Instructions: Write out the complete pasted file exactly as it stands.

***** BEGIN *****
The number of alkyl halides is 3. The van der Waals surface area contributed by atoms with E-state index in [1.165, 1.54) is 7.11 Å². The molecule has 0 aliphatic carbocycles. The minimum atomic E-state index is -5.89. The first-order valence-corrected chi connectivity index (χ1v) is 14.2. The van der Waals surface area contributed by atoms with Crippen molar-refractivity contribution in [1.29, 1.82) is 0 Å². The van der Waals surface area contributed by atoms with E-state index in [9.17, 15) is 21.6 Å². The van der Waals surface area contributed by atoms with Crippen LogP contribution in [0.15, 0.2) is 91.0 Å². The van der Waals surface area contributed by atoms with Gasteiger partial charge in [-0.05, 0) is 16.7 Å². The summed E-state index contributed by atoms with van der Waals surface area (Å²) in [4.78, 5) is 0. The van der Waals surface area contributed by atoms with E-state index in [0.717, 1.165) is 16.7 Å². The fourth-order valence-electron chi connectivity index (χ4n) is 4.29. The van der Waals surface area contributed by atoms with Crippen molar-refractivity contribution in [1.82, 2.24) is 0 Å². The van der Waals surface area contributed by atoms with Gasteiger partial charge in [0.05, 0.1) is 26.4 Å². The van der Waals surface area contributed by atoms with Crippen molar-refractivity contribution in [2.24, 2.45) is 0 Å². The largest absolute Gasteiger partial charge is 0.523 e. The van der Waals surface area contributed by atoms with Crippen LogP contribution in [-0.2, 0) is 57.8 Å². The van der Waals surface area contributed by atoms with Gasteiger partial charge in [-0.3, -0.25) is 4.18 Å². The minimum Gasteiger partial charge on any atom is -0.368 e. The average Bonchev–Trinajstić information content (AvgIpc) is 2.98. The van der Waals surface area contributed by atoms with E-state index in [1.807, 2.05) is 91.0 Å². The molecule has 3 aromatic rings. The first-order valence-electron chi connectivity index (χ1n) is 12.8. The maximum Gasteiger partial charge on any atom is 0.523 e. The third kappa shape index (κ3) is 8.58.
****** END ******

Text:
The number of alkyl halides is 3. The van der Waals surface area contributed by atoms with E-state index in [1.165, 1.54) is 7.11 Å². The molecule has 0 aliphatic carbocycles. The minimum atomic E-state index is -5.89. The first-order valence-corrected chi connectivity index (χ1v) is 14.2. The van der Waals surface area contributed by atoms with Crippen molar-refractivity contribution in [1.29, 1.82) is 0 Å². The van der Waals surface area contributed by atoms with E-state index in [9.17, 15) is 21.6 Å². The van der Waals surface area contributed by atoms with Crippen LogP contribution in [0.15, 0.2) is 91.0 Å². The van der Waals surface area contributed by atoms with Gasteiger partial charge in [-0.05, 0) is 16.7 Å². The summed E-state index contributed by atoms with van der Waals surface area (Å²) in [4.78, 5) is 0. The van der Waals surface area contributed by atoms with E-state index in [0.717, 1.165) is 16.7 Å². The fourth-order valence-electron chi connectivity index (χ4n) is 4.29. The van der Waals surface area contributed by atoms with Crippen molar-refractivity contribution in [1.82, 2.24) is 0 Å². The van der Waals surface area contributed by atoms with Gasteiger partial charge in [0.05, 0.1) is 26.4 Å². The van der Waals surface area contributed by atoms with Crippen molar-refractivity contribution in [2.24, 2.45) is 0 Å². The largest absolute Gasteiger partial charge is 0.523 e. The van der Waals surface area contributed by atoms with Crippen LogP contribution in [-0.2, 0) is 57.8 Å². The van der Waals surface area contributed by atoms with Gasteiger partial charge in [-0.3, -0.25) is 4.18 Å². The minimum Gasteiger partial charge on any atom is -0.368 e. The average Bonchev–Trinajstić information content (AvgIpc) is 2.98. The van der Waals surface area contributed by atoms with E-state index in [1.807, 2.05) is 91.0 Å². The molecule has 3 aromatic rings. The first-order valence-electron chi connectivity index (χ1n) is 12.8. The maximum Gasteiger partial charge on any atom is 0.523 e. The third kappa shape index (κ3) is 8.58.